Uncertain Tax Positions


The Company did not take any uncertain tax positions and had no adjustments to unrecognized income tax liabilities or benefits pursuant to the provisions of Section 740-10-25 for the fiscal year ended June 30, 2012 or 2011.


Net Income (Loss) per Common Share


Net income (loss) per common share is computed pursuant to section 260-10-45 of the FASB Accounting Standards Codification.  Basic net income (loss) per common share is computed by dividing net income (loss) by the weighted average number of shares of common stock outstanding during the period.  Diluted net income (loss) per common share is computed by dividing net income (loss) by the weighted average number of shares of common stock and potentially outstanding shares of common stock during the period to reflect the potential dilution that could occur from common shares issuable through stock options and warrants.


There were no potentially outstanding dilutive common shares for the fiscal year ended June 30, 2012 or 2011.


Cash Flows Reporting

 

The Company adopted paragraph 230-10-45-24 of the FASB Accounting Standards Codification for cash flows reporting, classifies cash receipts and payments according to whether they stem from operating, investing, or financing activities and provides definitions of each category, and uses the indirect or reconciliation method (“Indirect method”) as defined by paragraph 230-10-45-25 of the FASB Accounting Standards Codification to report net cash flow from operating activities by adjusting net income to reconcile it to net cash flow from operating activities by removing the effects of (a) all deferrals of past operating cash receipts and payments and all accruals of expected future operating cash receipts and payments and (b) all items that are included in net income that do not affect operating cash receipts and payments.  The Company reports the reporting currency equivalent of foreign currency cash flows, using the current exchange rate at the time of the cash flows and the effect of exchange rate changes on cash held in foreign currencies is reported as a separate item in the reconciliation of beginning and ending balances of cash and cash equivalents and separately provides information about investing and financing activities not resulting in cash receipts or payments in the period pursuant to paragraph 830-230-45-1 of the FASB Accounting Standards Codification.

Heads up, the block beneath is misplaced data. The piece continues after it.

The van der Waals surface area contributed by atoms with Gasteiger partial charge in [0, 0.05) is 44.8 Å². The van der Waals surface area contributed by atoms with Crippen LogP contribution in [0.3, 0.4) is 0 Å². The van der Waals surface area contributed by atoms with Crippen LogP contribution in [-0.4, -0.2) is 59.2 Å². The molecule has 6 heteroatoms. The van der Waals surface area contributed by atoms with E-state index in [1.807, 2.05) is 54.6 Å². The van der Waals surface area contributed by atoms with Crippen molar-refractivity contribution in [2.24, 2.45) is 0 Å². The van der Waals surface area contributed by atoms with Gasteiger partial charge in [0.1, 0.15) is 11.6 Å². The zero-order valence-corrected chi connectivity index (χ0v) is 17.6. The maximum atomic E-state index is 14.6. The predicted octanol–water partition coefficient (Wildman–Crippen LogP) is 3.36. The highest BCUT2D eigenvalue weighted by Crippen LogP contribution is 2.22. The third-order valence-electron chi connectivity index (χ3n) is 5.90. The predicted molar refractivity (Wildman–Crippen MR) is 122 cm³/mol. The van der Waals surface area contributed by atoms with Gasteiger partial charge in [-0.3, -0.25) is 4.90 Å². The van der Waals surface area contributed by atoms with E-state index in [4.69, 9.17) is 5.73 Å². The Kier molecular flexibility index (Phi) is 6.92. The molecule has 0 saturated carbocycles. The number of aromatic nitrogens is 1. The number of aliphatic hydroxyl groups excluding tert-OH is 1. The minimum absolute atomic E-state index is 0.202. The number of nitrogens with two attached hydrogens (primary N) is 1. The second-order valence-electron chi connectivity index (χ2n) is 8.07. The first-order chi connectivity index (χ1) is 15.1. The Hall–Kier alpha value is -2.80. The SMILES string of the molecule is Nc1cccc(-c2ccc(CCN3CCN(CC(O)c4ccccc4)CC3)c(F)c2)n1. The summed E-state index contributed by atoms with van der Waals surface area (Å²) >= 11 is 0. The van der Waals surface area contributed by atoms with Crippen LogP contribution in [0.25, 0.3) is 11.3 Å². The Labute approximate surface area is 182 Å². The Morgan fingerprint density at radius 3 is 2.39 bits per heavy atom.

F-10




Subsequent Events


The Company follows the guidance in Section 855-10-50 of the FASB Accounting Standards Codification for the disclosure of subsequent events. The Company will evaluate subsequent events through the date when the consolidated financial statements were issued.  Pursuant to ASU 2010-09 of the FASB Accounting Standards Codification, the Company as an SEC filer considers its consolidated financial statements issued when they are widely distributed to users, such as through filing them on EDGAR.